| So I understand Keith Olbermann, the multimillionaire media egotist and ex-sportscaster who deems himself eminently qualified to comment on political affairs, whose resurrected show Countdown is an echo chamber of one-sided thought with no room for debate and no tolerance for any divergence of opinion, ended his first program on the Current TV network with some singularly unsolicited instructions (not advice, but instructions, mind you) of what exactly the President should do regarding Afghanistan.
I don't know what the President intends to do about Afghanistan, and I won't know until well after he's said it. By the time he speaks this evening, I'll be settling down for a night's sleep in the UK; but I do know that I'm not going to attempt to second-guess, much less, instruct him as to what he should do.
I was born during Eisenhower's first Administration. I barely remember Kennedy, and came of age during Nixon and Watergate. In all that time, I can never remember any President previously getting so much unsolicited advice from all quarters, nor can I ever remember any President receiving such hateful and spiteful gratuitous criticism and petulant behaviour from people who are supposed to be from his side of the political equation.
Before every major statement or speech, up pop various and sundry professionally Leftish talking heads, first, to tell us all what the President SHOULD say in his address; then after the speech, itself, they inhabit our screens, the very embodiment of moral and righteous consternation, to tell us why and how the President is wrong, what he should have said and, just basically, what a very bad, weak and naughty boy he has been. The boy bit is never openly stated, but it is just as much implied as if Joe Wilson, himself, had been issuing the criticism.
But then, Joe Wilson, is supposed to criticize. He's the opposition.
From Olbermann and his crony, Michael Moore, on down, we're presented with a series of armchair quarterbacks, who would always do a better job than this President, who know exactly what he should do and just how he should treat the most recalcitrant of Congresses, and who always end up by issuing a dire threat to the President that all-important votes will be witheld in the ensuing election, if he doesn't abide by their advice and orders.
For the life of me, I don't remember Bill Clinton ever receiving so much criticism masked as advice during his two terms; in fact, Olbermann, who doesn't vote, was much too much involved with the sporting sphere during many of those years.
It strikes a special chord with me which sounds suspiciously like a dog whistle.
I'm sorry if that offends anyone, but when you're born and bred in the South, you learn to recognise dog whistlin', even if the tune being whistled isn't "Dixie."
Olbermann, in "Special Comment" mode can be seriously scary, with his big head filling the screen space and his laboured and foghorned voice excoriating whomever, usually, the President. I can imagine him a frightful bully, but a bully who leads from behind the video camera as that section of the plebeian masses who harken to his call and recognize him to be the "voice" they, for some unfathomable reason, reckon they cannot use.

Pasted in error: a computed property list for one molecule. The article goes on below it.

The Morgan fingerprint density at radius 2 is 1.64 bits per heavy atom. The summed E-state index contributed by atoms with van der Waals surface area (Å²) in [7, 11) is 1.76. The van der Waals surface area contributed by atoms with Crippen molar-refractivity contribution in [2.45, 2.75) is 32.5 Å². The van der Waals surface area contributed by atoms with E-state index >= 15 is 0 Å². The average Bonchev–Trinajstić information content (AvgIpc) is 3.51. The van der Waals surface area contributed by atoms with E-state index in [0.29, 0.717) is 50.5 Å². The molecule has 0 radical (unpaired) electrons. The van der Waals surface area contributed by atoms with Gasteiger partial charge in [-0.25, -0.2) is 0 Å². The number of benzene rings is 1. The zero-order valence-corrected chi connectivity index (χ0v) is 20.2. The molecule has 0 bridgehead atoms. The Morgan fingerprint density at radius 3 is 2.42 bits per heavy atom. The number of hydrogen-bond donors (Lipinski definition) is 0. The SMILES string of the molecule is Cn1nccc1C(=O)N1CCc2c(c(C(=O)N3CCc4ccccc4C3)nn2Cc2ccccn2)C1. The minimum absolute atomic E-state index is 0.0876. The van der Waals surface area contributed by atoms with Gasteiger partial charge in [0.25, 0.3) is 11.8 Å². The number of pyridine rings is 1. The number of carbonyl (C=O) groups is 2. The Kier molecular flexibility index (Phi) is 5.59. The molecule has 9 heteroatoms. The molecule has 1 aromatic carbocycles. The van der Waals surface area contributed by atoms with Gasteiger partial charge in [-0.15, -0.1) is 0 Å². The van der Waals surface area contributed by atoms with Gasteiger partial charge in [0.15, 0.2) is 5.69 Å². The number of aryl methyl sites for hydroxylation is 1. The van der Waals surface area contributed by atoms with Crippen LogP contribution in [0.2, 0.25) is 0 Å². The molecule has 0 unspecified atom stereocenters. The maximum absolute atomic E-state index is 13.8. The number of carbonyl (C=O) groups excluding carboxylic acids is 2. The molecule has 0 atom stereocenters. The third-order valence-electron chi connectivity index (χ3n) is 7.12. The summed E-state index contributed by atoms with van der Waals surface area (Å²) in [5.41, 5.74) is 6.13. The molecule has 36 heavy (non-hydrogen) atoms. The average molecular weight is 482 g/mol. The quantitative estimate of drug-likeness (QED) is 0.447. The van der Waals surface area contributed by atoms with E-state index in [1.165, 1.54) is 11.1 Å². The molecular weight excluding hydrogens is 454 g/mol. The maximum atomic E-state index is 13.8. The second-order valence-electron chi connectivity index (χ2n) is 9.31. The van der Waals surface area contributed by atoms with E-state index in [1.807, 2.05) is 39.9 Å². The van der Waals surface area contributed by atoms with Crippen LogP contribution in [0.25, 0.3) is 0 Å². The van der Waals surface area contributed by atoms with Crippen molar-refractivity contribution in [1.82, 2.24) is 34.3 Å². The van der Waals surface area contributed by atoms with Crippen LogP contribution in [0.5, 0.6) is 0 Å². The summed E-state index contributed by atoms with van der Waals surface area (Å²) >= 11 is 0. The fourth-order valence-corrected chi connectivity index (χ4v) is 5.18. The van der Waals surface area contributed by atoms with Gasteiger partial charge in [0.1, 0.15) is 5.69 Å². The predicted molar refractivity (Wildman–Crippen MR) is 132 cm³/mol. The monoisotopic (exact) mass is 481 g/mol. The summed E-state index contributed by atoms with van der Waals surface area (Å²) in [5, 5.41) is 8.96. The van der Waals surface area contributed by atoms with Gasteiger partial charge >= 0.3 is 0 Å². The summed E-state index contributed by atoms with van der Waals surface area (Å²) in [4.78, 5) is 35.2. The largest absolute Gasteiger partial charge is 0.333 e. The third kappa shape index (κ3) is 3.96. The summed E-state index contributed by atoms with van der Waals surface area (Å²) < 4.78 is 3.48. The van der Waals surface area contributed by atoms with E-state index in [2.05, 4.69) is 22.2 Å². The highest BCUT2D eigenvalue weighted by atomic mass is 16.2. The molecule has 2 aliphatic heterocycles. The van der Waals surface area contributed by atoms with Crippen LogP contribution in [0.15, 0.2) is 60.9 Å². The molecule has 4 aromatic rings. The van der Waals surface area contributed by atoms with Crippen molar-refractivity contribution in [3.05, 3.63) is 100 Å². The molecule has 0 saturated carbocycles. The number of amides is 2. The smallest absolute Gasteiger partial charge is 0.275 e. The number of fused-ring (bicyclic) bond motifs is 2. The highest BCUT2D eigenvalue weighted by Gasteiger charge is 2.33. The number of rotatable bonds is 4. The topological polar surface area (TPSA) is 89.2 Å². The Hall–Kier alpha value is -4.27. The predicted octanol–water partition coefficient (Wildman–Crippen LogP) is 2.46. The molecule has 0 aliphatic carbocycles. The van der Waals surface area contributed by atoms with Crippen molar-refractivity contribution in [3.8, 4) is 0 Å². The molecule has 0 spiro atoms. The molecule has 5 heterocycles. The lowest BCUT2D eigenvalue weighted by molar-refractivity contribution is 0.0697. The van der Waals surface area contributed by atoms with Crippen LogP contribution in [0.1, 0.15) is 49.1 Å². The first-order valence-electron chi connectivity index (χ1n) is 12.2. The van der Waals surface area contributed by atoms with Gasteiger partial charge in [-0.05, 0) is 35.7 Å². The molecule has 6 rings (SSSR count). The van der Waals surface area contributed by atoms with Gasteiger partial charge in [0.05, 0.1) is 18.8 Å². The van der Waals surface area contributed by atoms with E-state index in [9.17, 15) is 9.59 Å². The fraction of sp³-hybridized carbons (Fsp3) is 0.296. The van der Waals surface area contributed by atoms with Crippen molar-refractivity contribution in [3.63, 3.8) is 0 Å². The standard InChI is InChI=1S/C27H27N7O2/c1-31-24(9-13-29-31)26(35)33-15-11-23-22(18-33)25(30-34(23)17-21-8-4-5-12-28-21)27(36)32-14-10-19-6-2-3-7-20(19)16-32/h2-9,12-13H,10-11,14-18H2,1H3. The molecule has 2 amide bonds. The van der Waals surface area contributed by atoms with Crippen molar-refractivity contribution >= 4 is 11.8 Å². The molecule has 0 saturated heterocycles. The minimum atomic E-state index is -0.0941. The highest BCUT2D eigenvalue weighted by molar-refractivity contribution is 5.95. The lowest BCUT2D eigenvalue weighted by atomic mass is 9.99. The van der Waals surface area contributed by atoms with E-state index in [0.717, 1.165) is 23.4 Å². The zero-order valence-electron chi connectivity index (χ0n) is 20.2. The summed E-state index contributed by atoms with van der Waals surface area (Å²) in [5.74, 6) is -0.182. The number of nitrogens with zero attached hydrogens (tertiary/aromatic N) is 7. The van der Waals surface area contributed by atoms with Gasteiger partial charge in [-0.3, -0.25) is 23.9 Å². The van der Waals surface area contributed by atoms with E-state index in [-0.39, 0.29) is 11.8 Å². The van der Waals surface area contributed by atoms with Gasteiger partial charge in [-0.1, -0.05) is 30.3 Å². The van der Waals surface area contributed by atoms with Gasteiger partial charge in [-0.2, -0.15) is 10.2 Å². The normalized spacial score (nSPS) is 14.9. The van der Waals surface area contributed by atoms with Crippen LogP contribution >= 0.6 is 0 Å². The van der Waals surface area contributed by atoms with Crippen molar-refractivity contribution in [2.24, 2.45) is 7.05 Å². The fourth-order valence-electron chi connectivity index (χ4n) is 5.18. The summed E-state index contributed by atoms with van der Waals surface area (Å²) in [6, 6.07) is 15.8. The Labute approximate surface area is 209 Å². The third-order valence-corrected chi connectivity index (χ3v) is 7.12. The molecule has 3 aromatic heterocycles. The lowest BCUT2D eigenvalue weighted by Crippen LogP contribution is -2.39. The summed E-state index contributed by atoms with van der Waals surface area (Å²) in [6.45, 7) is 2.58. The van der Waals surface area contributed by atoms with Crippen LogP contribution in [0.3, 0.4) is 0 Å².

I can easily imagine him the snarky, cumurdgeonly bachelor uncle who'd verbally paste a kid for traipsing mud from the playground across his antique oriental carpet. Just as easily, when he's severely admonishing the President, I get a mental image of Marse Keith, elegantly dressed in jodpurs and with a riding crop in one hand and shaking the index finger of the other in the face of a suitably penitent President.
But what's so infuriating to Keith (and to Miss Jane and Marse Cenk and Miss Joan and all the rest) is the fact that, damn it, this President SHOULD be awfully sorry that he hasn't done anything they reckon he's said he'd do but carries on doing what he thinks is best and isn't sorry at all. In fact, on occasion, he's been damned uppity towards them ... and here's a man, an African American, whom they put in the White House in the first place before that nice white woman who'd been First Lady - ne'mind Marse Keith had plenty to say about her, even reckoning she should be horse-whipped when she wouldn't drop out of the primary race.
This is a minor character redux from Gone With the Wind. Seriously, it is, with Olbermann as the benevolently tyrannical Gerald O'Hara, berating his trusty foreman, Big Sam, for not following orders. In that society, Gerald O'Hara was the privileged master whose job was to tell his servant - say it, his slave - Big Sam what to do, how to do, and when to do it.
Then there was a Civil War, and Gerald O'Hara went mad and died. And Big Sam kept the business running. Maybe it's time Olbermann either put up an actual vote, which would give him a voice, go over to the Dark Side (because he's aiding and abetting them as it is), or just go mad and let the President keep the business running - perhaps with a bit less gratuitous criticism and a little more faith.